By way of background, the Securities and Exchange Commission has the power to bring civil lawsuits against defendants who allegedly violate US securities laws.  

Section 17(a) is part of the Securities Act of 1933.  You can find it codified at 15 USC Section 77q.  The SEC has brought a number of high-profile Section 17 cases in the past few years.  For example, the SEC sued Citigroup, Inc. pursuant to Section 17(a) following the 2008 financial crisis.

The relevant part of the statute states that it is illegal, in connection with any offer or sale of a security:

“(1) to employ any device, scheme, or artifice to defraud, or

(2) to obtain money or property by means of any untrue statement of a material fact or any omission to state a material fact necessary in order to make the statements made, in light of the circumstances under which they were made, not misleading; or

(3) to engage in any transaction, practice, or course of business which operates or would operate as a fraud or deceit upon the purchaser.”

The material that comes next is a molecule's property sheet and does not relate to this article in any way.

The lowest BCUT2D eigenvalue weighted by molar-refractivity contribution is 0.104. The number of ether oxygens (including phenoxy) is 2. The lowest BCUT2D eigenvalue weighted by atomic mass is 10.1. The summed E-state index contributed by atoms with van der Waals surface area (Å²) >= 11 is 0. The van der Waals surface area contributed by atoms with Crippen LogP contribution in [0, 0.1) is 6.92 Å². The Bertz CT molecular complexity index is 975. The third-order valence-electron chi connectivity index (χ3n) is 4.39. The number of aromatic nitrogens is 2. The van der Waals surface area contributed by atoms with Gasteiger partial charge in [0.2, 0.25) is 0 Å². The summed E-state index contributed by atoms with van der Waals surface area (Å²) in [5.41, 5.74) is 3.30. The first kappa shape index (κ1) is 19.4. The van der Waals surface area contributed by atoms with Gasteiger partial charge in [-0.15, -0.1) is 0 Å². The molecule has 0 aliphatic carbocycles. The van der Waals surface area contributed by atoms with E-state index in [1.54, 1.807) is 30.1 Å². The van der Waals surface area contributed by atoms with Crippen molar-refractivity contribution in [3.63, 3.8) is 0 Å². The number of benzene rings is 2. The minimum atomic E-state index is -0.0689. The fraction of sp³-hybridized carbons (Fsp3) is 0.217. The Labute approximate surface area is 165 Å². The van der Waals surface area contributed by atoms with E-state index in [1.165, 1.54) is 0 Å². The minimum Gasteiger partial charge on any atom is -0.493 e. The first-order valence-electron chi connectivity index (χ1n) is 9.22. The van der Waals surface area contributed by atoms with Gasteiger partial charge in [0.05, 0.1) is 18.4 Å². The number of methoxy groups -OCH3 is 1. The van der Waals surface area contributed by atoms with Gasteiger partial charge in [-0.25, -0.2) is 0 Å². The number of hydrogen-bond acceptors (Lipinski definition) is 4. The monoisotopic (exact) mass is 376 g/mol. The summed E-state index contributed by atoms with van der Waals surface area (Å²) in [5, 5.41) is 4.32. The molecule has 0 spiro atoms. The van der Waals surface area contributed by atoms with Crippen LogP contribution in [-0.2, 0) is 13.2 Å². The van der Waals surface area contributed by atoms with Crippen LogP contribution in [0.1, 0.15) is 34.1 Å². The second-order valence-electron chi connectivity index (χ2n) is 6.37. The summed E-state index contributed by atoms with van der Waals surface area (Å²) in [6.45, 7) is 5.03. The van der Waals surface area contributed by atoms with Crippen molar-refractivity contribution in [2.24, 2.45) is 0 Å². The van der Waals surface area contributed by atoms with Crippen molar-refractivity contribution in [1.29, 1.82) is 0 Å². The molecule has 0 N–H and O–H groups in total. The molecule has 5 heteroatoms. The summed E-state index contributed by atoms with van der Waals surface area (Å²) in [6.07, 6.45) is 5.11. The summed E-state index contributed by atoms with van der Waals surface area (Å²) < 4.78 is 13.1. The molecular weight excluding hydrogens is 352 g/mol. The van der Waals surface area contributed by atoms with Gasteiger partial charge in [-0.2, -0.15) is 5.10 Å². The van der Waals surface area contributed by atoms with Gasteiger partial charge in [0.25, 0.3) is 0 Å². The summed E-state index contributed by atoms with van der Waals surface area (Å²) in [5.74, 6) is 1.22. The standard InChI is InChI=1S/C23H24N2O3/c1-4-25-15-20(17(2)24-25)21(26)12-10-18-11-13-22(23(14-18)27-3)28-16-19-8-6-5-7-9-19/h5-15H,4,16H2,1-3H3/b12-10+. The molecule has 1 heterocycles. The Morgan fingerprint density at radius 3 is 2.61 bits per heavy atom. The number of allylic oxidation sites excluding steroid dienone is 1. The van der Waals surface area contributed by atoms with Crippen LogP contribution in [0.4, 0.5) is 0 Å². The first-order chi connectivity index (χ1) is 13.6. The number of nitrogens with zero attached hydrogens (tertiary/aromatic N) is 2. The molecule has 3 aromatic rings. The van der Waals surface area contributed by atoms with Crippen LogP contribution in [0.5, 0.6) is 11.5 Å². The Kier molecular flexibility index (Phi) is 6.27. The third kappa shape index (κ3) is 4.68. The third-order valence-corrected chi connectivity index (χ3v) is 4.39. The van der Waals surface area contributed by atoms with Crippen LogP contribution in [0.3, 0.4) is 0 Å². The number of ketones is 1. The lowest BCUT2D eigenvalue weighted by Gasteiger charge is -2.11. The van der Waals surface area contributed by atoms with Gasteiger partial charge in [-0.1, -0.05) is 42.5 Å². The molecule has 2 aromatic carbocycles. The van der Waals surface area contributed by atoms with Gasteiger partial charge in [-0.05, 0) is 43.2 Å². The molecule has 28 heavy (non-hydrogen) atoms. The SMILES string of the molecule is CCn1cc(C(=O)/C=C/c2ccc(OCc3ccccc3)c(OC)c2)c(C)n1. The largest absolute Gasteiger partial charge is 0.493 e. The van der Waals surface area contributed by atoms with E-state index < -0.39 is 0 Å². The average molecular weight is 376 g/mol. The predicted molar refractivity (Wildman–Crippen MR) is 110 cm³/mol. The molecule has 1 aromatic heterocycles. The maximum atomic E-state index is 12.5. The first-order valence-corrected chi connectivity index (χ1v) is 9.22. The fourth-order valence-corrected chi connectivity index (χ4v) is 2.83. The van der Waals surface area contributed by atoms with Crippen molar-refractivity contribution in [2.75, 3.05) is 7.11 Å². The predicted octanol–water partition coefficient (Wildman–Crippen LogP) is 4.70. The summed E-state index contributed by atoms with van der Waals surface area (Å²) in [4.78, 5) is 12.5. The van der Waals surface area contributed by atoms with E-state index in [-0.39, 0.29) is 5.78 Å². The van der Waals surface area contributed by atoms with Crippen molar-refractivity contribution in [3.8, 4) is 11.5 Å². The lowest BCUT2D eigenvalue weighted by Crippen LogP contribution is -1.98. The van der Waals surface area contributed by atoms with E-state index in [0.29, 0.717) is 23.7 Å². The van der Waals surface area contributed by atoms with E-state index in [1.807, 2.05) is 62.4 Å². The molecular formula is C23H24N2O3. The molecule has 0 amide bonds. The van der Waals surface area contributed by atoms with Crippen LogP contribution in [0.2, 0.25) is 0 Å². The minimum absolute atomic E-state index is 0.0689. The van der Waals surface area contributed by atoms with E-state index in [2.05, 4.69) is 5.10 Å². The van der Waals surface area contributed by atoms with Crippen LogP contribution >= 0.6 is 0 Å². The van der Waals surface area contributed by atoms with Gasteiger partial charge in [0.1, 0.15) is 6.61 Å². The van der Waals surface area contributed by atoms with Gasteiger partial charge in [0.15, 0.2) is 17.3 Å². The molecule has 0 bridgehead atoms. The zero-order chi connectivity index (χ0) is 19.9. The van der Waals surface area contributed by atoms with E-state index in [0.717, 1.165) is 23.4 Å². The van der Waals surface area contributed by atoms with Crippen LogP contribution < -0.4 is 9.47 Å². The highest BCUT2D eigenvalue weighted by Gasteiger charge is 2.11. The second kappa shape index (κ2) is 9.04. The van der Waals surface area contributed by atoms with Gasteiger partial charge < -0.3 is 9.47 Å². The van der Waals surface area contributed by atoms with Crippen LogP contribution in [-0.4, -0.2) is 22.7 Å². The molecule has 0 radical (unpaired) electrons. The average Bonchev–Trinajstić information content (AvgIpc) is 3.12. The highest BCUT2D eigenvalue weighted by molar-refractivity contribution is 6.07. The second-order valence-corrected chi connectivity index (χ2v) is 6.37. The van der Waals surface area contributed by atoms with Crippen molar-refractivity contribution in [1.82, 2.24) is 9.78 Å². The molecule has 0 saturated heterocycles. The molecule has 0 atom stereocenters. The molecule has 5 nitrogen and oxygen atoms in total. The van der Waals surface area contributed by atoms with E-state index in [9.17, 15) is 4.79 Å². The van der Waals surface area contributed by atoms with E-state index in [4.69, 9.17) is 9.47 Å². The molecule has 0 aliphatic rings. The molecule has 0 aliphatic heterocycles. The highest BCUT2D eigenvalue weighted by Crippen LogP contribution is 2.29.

Here are two key points about Section 17(a):

1. Only the SEC  – – (usually) not private investors – –  can bring a Section 17 action.  Courts (but there is some contrary case law) hold that private investors do not have a “private right of action” – – meaning they are not allowed to sue – – based on violations of Section17.

2. The SEC only has to prove negligence in a Section 17 case.   Keep in mind that Section 10(b) and Rule 10b-5 of the US securities laws require proof that the defendant knowingly or recklessly made a false statement in connection with the offer, sale or purchase of a security.  The SEC does not have to prove that a speaker knew or was reckless in not knowing that a statement was false in a case brought under Section 17(a)(2).  The SEC need only prove that the defendant was negligent in making money from a false statement in connection with the offer or sale of securities.